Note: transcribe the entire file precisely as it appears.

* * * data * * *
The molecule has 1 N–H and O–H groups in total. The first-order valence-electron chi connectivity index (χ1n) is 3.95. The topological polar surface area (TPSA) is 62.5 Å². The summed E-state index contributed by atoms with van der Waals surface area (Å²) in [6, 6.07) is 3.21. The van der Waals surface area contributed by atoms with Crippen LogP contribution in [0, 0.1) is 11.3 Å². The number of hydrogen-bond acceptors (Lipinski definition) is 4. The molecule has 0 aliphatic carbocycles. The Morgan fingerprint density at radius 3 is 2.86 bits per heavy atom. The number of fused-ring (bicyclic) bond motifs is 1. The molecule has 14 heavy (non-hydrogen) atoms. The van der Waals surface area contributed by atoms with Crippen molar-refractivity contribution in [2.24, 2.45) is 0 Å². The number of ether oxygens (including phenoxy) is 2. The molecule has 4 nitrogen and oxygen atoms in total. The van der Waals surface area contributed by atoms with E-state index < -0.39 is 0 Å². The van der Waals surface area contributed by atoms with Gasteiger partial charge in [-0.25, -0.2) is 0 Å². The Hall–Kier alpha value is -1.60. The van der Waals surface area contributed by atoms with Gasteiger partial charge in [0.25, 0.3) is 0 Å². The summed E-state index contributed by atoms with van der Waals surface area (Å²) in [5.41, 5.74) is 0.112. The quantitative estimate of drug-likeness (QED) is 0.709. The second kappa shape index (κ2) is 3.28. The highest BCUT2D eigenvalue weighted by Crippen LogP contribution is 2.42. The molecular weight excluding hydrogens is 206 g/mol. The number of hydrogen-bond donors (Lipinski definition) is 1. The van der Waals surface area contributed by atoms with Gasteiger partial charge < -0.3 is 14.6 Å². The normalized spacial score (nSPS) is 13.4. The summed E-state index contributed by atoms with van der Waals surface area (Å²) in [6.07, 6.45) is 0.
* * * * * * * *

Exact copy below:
The molecule has 1 N–H and O–H groups in total. The first-order valence-electron chi connectivity index (χ1n) is 3.95. The topological polar surface area (TPSA) is 62.5 Å². The summed E-state index contributed by atoms with van der Waals surface area (Å²) in [6, 6.07) is 3.21. The van der Waals surface area contributed by atoms with Crippen LogP contribution in [0, 0.1) is 11.3 Å². The number of hydrogen-bond acceptors (Lipinski definition) is 4. The molecule has 0 aliphatic carbocycles. The Morgan fingerprint density at radius 3 is 2.86 bits per heavy atom. The number of fused-ring (bicyclic) bond motifs is 1. The molecule has 14 heavy (non-hydrogen) atoms. The van der Waals surface area contributed by atoms with Crippen molar-refractivity contribution in [2.24, 2.45) is 0 Å². The number of ether oxygens (including phenoxy) is 2. The molecule has 4 nitrogen and oxygen atoms in total. The van der Waals surface area contributed by atoms with E-state index < -0.39 is 0 Å². The van der Waals surface area contributed by atoms with Gasteiger partial charge in [-0.25, -0.2) is 0 Å². The Hall–Kier alpha value is -1.60. The van der Waals surface area contributed by atoms with Gasteiger partial charge in [0.25, 0.3) is 0 Å². The summed E-state index contributed by atoms with van der Waals surface area (Å²) in [5.41, 5.74) is 0.112. The quantitative estimate of drug-likeness (QED) is 0.709. The second kappa shape index (κ2) is 3.28. The highest BCUT2D eigenvalue weighted by Crippen LogP contribution is 2.42. The molecular weight excluding hydrogens is 206 g/mol. The number of hydrogen-bond donors (Lipinski definition) is 1. The van der Waals surface area contributed by atoms with Gasteiger partial charge < -0.3 is 14.6 Å². The normalized spacial score (nSPS) is 13.4. The summed E-state index contributed by atoms with van der Waals surface area (Å²) in [6.07, 6.45) is 0.